As an atheist, I also do not find him to be extremely convincing rhetorically or polemically, but he is a scientist, and science is what scientists do. The evidence refuting bronze age myths is overwhelming and I think his veins of thinking derive mainly from that.

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Posted: 17 April 2006 04:12 PM   [ Ignore ]   [ # 6 ]  
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Hi jon

I have read “Dawkins God.”  It’s good.  And the scholar who writes it is good.  He will be fair.  You might like his book “The Twilight of Atheism” too.  It is very helpful to get an historical perspective, and the author is sympathetic to some atheist ideas.  I don’t think Twilight of Atheism will convert atheists to belief in God, but I think if they are honest, it should make them a lot more humble about it.  Problem is that many of the arguments that atheists use can be turn around on atheism. 

All the best,

bluej

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Posted: 18 April 2006 04:08 AM   [ Ignore ]   [ # 7 ]  
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[quote author=“bluejway”]and he does especially does not have good arguments against faith. 

There are no arguments against faith. 


That’s why they call it “faith.”

The AG

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Posted: 18 April 2006 12:59 PM   [ Ignore ]   [ # 8 ]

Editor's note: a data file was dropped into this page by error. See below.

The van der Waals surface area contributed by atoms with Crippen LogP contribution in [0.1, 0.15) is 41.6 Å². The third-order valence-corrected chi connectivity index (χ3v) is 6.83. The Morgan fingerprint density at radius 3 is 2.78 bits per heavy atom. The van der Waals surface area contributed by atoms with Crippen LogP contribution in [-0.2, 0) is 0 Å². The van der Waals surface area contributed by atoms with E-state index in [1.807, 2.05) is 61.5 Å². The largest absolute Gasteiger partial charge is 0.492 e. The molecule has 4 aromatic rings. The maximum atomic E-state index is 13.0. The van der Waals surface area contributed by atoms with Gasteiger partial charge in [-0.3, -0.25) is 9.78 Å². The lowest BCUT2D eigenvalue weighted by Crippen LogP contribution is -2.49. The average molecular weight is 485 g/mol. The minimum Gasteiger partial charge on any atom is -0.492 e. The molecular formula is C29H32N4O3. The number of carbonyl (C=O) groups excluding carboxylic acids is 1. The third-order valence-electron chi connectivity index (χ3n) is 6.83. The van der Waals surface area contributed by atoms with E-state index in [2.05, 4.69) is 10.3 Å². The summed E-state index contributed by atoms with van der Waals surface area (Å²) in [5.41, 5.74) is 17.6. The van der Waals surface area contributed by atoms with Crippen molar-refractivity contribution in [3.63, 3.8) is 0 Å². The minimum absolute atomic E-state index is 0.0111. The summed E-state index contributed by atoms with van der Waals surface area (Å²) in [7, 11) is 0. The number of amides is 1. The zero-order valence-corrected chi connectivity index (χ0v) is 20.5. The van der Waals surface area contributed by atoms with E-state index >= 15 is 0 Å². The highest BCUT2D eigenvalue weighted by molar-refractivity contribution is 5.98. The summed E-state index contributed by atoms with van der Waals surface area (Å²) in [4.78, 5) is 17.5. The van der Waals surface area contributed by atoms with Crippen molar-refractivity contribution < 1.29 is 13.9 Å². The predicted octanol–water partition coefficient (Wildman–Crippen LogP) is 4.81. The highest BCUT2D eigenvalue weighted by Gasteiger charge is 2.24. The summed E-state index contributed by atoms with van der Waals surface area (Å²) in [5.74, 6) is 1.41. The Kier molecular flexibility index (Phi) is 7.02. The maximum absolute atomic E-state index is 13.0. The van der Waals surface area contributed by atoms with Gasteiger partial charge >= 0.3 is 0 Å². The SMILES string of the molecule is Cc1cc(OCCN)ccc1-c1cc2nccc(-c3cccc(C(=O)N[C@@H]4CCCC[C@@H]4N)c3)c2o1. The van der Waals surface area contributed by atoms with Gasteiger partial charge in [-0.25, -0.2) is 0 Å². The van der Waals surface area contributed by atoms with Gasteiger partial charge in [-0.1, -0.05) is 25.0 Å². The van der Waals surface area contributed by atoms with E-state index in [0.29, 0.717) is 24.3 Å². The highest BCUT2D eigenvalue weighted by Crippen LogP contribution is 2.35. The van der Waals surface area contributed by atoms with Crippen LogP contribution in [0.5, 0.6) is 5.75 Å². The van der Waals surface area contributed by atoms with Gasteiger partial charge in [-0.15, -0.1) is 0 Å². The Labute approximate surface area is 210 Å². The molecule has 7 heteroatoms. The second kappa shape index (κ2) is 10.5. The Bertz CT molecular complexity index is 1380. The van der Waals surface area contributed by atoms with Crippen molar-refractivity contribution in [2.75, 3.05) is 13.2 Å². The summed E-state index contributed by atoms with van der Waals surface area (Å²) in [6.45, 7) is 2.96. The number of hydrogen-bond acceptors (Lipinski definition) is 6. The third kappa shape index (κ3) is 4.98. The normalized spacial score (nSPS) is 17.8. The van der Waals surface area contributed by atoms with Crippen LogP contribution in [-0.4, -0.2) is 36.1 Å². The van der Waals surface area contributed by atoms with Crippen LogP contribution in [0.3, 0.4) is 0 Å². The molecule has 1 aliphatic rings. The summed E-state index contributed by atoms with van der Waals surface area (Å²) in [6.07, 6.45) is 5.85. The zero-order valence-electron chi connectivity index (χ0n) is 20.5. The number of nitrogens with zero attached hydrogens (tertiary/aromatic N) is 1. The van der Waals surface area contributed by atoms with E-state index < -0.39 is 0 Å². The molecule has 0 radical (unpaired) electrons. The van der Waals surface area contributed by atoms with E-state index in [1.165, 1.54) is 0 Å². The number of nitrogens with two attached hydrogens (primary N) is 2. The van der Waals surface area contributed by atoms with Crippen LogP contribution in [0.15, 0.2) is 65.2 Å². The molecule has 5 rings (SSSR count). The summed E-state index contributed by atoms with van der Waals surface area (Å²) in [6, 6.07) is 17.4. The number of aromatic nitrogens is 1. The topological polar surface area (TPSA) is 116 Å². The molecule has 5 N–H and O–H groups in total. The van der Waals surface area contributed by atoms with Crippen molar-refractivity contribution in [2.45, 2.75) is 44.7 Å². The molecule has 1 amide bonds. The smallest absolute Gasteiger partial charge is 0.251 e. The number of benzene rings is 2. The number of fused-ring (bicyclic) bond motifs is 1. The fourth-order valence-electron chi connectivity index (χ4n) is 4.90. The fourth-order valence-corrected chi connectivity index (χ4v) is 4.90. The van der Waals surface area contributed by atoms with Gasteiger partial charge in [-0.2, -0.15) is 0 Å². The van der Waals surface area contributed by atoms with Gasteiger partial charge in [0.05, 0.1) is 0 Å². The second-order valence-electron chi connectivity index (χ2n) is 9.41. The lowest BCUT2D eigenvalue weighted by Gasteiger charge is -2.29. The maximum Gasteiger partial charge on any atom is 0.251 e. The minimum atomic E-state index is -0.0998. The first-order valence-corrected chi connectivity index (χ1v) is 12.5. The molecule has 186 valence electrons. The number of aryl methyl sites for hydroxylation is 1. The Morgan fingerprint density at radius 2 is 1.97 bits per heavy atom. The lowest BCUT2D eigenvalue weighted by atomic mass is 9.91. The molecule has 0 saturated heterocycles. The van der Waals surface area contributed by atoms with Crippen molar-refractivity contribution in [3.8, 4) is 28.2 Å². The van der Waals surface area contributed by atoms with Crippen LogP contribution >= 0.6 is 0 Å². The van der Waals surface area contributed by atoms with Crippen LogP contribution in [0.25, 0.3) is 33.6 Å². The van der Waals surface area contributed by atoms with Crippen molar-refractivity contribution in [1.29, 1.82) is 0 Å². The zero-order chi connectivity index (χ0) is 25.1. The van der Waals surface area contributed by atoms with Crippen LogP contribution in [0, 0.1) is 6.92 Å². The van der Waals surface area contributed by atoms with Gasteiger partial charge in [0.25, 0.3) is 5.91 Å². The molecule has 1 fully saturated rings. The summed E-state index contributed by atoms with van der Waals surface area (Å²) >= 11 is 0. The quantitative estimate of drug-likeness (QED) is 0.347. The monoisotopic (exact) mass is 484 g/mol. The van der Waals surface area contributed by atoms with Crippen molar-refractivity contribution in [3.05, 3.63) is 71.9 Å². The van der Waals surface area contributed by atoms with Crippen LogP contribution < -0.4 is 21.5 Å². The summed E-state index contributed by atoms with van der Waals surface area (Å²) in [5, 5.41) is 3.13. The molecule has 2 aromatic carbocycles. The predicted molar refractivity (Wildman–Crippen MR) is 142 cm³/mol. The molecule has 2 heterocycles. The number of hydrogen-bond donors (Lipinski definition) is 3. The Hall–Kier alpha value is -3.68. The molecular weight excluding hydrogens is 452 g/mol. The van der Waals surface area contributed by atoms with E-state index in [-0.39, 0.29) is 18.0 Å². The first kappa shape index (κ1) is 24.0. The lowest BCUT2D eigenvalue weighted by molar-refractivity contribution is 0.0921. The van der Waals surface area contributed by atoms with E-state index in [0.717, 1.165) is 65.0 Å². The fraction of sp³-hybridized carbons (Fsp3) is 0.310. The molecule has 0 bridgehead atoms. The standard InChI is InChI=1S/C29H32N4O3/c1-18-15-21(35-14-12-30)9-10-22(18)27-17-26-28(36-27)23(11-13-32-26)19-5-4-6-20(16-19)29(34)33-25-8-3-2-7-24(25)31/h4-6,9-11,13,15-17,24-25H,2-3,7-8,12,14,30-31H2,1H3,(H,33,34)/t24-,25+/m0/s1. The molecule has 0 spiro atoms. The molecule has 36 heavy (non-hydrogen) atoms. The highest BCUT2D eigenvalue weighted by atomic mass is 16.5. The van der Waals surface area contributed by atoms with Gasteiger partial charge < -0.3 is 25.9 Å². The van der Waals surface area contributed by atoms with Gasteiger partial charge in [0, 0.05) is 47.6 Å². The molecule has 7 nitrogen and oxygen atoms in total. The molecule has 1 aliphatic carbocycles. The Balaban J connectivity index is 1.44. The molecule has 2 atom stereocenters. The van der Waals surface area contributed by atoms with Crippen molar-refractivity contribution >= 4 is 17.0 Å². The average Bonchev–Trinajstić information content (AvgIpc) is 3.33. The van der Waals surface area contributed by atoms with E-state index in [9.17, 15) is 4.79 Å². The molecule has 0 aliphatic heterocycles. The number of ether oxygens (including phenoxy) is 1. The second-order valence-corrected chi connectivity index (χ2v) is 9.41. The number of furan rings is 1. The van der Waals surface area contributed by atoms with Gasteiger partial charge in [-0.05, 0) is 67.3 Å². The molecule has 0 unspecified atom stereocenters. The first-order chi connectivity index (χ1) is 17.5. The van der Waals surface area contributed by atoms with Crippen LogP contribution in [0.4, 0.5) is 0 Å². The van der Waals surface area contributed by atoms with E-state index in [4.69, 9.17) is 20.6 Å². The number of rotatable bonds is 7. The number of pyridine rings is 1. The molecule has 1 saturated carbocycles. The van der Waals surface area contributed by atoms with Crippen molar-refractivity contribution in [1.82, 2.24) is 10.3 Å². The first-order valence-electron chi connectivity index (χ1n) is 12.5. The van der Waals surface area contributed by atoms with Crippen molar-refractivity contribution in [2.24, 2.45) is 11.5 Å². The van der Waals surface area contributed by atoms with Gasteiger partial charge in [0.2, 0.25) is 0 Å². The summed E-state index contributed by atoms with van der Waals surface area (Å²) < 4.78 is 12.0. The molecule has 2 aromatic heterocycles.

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Hey AG,

What up, dude?  It always amazes me that how atheist arguements are often caracatures of faith.  If you want to believe blindly on faith that faith is belief without reason or evidence, then you can do that.  But it ignores what serious people have said about what faith is. 

Does it scare atheists to think that some people who have faith actually have reasonable beliefs.  Please enjoy your life and I encourage you to have sound convictions, but you cannot hold the sound conviction that faith in God is always irrational.  There are plenty of rational theists who have reasonable beliefs. 

We agree that those who do not believe reasonably need to get with it. But until you come around to realizing and understanding that some people have good reasons to have faith in God, you will never be a real atheist.  You will be blindly believe falst things about theists.